Freshmen began reading and analyzing the themes of Macbeth this winter, finishing just before spring vacation. The students were then assigned roles that they would play in the annual spring performance of Macbeth. The students stage the five acts of the play in this performance, with each class being assigned their own scenes.

While students were studying their characters and memorizing lines, they got to experience something less traditional to this annual project. During the first weekend in April, all of the students headed to Gamm Theater in Pawtucket, RI to see this production. However, in a slight twist, this version of the play took place during World War I. Students found this play very compelling, while it was also very helpful for them to understand their characters.

For the student production, each class had control of their costumes and set. This made for a very diverse play that kept the audience interested this past Saturday.

This event is one that the school looks forward to, but it also helps the freshmen to understand the story of Macbeth in more depth.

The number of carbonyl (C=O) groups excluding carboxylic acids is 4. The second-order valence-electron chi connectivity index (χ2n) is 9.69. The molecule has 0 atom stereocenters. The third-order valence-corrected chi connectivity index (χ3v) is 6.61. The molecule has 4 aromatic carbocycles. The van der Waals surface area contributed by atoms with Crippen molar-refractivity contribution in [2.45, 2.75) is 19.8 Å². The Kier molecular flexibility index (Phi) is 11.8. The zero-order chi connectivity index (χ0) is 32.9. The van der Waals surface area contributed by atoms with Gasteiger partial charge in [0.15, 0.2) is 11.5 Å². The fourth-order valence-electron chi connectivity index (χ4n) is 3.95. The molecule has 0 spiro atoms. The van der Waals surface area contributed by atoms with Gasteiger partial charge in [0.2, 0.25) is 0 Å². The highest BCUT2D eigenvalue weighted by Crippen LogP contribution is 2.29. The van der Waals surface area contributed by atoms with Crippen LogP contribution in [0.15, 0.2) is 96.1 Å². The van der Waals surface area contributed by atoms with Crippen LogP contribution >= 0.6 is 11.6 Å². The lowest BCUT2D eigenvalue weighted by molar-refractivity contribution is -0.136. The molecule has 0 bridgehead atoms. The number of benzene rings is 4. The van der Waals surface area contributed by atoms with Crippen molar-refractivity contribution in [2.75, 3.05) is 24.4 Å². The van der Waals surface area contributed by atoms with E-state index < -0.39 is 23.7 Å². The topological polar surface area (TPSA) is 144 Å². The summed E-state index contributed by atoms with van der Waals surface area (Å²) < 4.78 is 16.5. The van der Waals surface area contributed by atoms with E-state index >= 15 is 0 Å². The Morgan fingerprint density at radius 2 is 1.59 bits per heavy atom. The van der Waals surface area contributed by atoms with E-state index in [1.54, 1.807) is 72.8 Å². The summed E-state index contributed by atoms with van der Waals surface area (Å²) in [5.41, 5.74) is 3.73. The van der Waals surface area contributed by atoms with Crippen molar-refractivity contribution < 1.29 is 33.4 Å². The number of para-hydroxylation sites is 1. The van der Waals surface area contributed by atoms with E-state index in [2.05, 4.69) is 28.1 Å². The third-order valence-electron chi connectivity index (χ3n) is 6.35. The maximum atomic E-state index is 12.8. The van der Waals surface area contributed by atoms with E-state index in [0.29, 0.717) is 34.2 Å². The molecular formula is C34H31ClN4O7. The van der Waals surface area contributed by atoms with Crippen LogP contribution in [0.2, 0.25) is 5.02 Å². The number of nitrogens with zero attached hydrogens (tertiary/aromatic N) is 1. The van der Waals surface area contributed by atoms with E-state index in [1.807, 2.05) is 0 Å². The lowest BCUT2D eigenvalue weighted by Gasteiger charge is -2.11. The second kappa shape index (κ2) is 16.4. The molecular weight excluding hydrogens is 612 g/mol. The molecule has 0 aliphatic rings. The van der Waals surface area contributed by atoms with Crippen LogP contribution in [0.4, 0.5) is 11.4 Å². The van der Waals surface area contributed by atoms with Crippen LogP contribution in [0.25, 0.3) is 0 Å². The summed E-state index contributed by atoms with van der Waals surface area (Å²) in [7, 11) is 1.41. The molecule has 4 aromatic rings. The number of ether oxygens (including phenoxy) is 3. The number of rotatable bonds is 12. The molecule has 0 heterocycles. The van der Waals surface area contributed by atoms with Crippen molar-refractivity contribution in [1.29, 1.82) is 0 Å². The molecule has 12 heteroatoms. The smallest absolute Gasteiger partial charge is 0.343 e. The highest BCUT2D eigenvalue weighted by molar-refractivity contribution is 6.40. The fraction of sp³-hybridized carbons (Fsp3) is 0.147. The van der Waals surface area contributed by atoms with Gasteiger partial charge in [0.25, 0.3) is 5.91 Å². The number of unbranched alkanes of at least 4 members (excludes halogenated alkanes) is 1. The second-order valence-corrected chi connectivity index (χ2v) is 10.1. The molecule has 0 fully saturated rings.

By Julia O’Rourke

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Selectmen Approve Warrant

Selectmen approved the Rochester Special Town Meeting warrant on April 14, which features two articles. The first article is for reserve fund transfers to cover bills from prior years and any other unpaid bills that might come before the May 19 meeting, and the second article pertains to the acceptance of a new law surrounding Board of Health members who may install septic systems for a living.

The law would alleviate the seeming conflict of interest by providing independent inspections for work completed by that Board of Health member.